Merrell Morphlite trail running shoe | Tested and reviewed

Merrell’s Morphlite is a new road-to-trail hybrid shoe for the first time trail runner. But with a low RRP of £100, can this shoe really serve both purposes on a budget?

from Merrell
RRP  £89.99
Merrell Morphlite star ratings

by Holly Giles |
Updated on

The new Women’s Morphlite from Merrell is a road-to-trail hybrid shoe, with good grip permitting quick changes in direction with minimal slipping. It’s a light weight trainer with a good balance of breathability and waterproofing. However, the light weight is partly due to missing cushioning as they lack the padding offered by some of their pricier counterparts.

Our tester, Holly Giles, got her hands on these highly affordable shoes, and put them to the test in the Surrey hills. Holly is great at pushing trail running shoes to their limit, and these high-stack hybrids have certainly met their match. Find her full review below...



  • Sole transfers well from road to trail
  • Splashproof upper
  • Good breathability
  • Great grip when changing direction
  • Excellent value


  • Flat footed style encourages overpronation
  • Padding doesn't stack up well on sharp terrain


The lining of the upper sole is thin, offering good breathability when running in hotter temperatures. This is a not marketed as a waterproof shoe but efforts have been made to reduce the amount of water entering when trail running: the tongue has an additional mesh lining to the upper sole, this thin lining does not impact comfort but helps waterproof the shoe when running through mud.

three quarter turn of Merrell Morphlite road to trail running shoes

In addition the toe box section has a double lining to balance breathability with reduce water entry, a challenge which seems well managed in these shoes. The shoes have a simple lace system with an elastic strap across the upper tongue to allow users to tuck their laces in. This is a nice nod to the trail side of these hybrid shoes.


These shoes are light, weighing in at 215g per shoe (UK size 6.5), and whilst this gives a bouncy feeling when running, this is at the cost of comfort. The midsole (made of FloatPro Foam) is very hard and provides minimal cushioning from the terrain below. Over shorter runs this is not a problem, but over longer distances this can become jarring and uncomfortable.

side profile of Merrell Morphlite road to trail running shoes

Merrell shoes have an “internal bootie” (their words, not mine) to provide additional ankle support. This is described online as providing a “locked-in fit” and it does make the runner feel secure and at a low risk of ankle sprains when trail running. However, the design of this shoe is very flat meaning ankles are pronated, which is unsuitable for any runners with hypermobility, tendon issues or otherwise weak ankles.


This shoe is marketed as a “road to trail” shoe: these often fall down in regards to grip as are balancing two different purposes. However, the Morphlite has great grip, with a perimeter trail lug of 3mm and a multi-surface lug of 2mm. This combination means the central smaller lugs are suitable for road or path running, while the larger perimeter lugs provide good traction on trail surfaces.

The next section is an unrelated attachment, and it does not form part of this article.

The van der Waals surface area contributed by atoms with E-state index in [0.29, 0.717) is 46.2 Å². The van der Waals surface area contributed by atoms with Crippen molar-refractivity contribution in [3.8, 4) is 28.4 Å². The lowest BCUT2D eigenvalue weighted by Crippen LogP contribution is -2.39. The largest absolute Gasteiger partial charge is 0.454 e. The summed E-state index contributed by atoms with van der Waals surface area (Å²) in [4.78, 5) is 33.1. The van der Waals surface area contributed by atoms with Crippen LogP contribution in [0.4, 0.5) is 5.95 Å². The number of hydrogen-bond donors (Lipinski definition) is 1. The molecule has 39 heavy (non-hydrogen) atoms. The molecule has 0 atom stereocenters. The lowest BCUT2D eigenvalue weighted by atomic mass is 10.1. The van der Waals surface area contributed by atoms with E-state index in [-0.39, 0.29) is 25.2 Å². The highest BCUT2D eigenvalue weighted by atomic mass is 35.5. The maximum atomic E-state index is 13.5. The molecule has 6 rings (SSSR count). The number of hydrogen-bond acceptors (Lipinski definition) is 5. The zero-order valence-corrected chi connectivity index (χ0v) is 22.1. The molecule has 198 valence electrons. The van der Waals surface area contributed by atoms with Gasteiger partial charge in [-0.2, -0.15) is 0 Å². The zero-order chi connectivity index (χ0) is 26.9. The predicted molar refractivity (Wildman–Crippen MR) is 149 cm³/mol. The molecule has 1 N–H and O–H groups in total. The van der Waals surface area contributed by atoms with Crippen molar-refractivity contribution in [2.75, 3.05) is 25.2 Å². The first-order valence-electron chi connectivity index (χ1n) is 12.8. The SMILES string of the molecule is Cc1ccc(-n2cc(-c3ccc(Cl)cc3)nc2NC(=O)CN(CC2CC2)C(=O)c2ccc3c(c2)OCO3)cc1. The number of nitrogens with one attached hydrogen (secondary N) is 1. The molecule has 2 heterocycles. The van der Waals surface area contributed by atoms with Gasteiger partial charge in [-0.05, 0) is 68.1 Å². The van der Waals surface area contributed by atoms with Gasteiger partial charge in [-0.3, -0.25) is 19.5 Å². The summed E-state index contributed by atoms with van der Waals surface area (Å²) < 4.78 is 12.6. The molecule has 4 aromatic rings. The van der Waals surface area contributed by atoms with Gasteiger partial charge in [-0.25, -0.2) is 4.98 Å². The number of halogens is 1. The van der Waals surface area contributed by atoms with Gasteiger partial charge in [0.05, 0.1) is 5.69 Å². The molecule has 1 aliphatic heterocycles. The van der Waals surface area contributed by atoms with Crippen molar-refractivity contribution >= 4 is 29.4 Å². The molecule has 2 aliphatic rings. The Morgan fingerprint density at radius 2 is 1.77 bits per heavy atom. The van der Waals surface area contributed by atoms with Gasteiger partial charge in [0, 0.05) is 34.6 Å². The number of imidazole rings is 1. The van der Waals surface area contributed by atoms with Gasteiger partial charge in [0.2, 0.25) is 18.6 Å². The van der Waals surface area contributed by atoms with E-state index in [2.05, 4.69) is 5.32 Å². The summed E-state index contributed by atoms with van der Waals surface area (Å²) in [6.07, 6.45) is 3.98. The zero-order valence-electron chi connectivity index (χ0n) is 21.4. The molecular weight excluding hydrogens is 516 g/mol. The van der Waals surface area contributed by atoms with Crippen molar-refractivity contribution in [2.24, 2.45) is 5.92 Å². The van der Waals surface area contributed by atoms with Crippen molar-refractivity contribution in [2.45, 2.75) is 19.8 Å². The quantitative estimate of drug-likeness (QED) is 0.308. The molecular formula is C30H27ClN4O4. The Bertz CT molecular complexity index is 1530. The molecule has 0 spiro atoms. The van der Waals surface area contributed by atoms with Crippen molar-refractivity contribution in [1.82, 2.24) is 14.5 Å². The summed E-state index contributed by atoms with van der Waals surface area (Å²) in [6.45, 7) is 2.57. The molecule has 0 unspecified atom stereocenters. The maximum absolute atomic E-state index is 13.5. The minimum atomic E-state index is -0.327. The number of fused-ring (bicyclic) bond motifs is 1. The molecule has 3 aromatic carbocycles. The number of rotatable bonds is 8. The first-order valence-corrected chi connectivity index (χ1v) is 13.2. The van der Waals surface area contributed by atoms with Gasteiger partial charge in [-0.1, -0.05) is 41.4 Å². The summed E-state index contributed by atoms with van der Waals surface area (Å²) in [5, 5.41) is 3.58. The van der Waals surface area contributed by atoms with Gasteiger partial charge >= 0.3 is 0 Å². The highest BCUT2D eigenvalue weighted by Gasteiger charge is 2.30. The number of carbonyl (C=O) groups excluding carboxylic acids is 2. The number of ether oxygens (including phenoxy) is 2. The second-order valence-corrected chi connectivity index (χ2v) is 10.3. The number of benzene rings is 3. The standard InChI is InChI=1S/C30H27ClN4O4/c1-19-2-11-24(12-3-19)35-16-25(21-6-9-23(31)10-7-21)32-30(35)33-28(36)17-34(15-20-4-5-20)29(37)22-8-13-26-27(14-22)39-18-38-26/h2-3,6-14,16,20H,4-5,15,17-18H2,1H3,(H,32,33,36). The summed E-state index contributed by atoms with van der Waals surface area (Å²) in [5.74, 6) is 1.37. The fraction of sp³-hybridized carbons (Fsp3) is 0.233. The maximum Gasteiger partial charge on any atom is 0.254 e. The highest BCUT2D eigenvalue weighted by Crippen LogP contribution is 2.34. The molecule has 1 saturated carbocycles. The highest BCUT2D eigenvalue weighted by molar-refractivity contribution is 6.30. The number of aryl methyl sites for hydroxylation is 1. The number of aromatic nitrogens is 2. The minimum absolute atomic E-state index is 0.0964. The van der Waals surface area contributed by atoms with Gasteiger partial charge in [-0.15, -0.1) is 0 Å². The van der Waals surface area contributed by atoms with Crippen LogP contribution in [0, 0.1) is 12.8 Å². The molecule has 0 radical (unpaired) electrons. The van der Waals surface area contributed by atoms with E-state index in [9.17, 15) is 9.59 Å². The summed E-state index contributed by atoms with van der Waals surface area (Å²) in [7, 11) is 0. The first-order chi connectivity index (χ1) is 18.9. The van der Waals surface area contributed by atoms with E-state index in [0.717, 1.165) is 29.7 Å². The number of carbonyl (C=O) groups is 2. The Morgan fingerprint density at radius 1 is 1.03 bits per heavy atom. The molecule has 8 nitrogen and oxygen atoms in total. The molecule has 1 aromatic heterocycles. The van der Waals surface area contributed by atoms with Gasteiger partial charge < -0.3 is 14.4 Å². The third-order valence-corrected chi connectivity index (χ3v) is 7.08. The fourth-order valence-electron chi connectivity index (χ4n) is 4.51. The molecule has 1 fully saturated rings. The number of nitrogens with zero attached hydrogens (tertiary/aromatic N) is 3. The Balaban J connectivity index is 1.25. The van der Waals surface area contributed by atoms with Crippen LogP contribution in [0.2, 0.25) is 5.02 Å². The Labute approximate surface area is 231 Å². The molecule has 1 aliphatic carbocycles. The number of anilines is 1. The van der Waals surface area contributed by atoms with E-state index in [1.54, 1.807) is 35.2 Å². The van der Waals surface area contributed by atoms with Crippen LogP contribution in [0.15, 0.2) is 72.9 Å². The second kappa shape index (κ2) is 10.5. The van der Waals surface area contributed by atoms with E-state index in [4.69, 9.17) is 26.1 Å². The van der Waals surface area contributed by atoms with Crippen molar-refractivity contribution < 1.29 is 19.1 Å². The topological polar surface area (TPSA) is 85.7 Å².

outsole of merrell morphlite trail running shoe

They stand up well in the mud (even if they are impractical in colour!) and maintain good traction when changing direction. The sole also shows promising durability with no significant signs of wear visible after a month of use.


Merrell as a brand has a good sustainability policy and is taking strides as a company towards better practices. Whilst this shoe is not from their sustainable range, it does offer multiple components made of recycled materials including 100% recycled laces, webbing, mesh lining and mesh footbed cover. In addition, the EVA foam footbed is made of 50% recycled materials.

three quarter turn of Merrell Morphlite road to trail running shoes

Whilst not relevant to every consumer, these shoes are vegan-friendly, which, combined with their good sustainability practices, means you can “lighten your environmental footprint while you experience the joy of outdoor trail running” according to Merrell.

Price and competition

With an RRP of £100, these trainers are at a good entry shoe due to their place at the lower end of the trail shoe price scale. However, the low price is reflected in some of the features and you are likely to want to upgrade if trail running is for you. A shoe like the Saucony Xodus Ultra2 is at a slightly higher price point, but delivers much more cushioning and roughly equal traction.


The low price of these hybrid shoes makes them a good starting option for the new trail runner. However, their low price is in exchange for minimal padding leading to a jarring sensation over longer distances. They have great grip, especially when changing direction, but their hard midsole means they will only be coming out the cupboard for a trail parkrun.

How we tested

Holly Giles expert trail runner and shoe tester

These shoes were tested and reviewed by Holly Giles. Holly is a scientific researcher and is always running as a way to escape the lab. She is a freelance gear tester, parkrun tourist and half-marathon runner. Holly has put these shoes to the test for the last month with muddy parkruns and runs through her local woods in Surrey.

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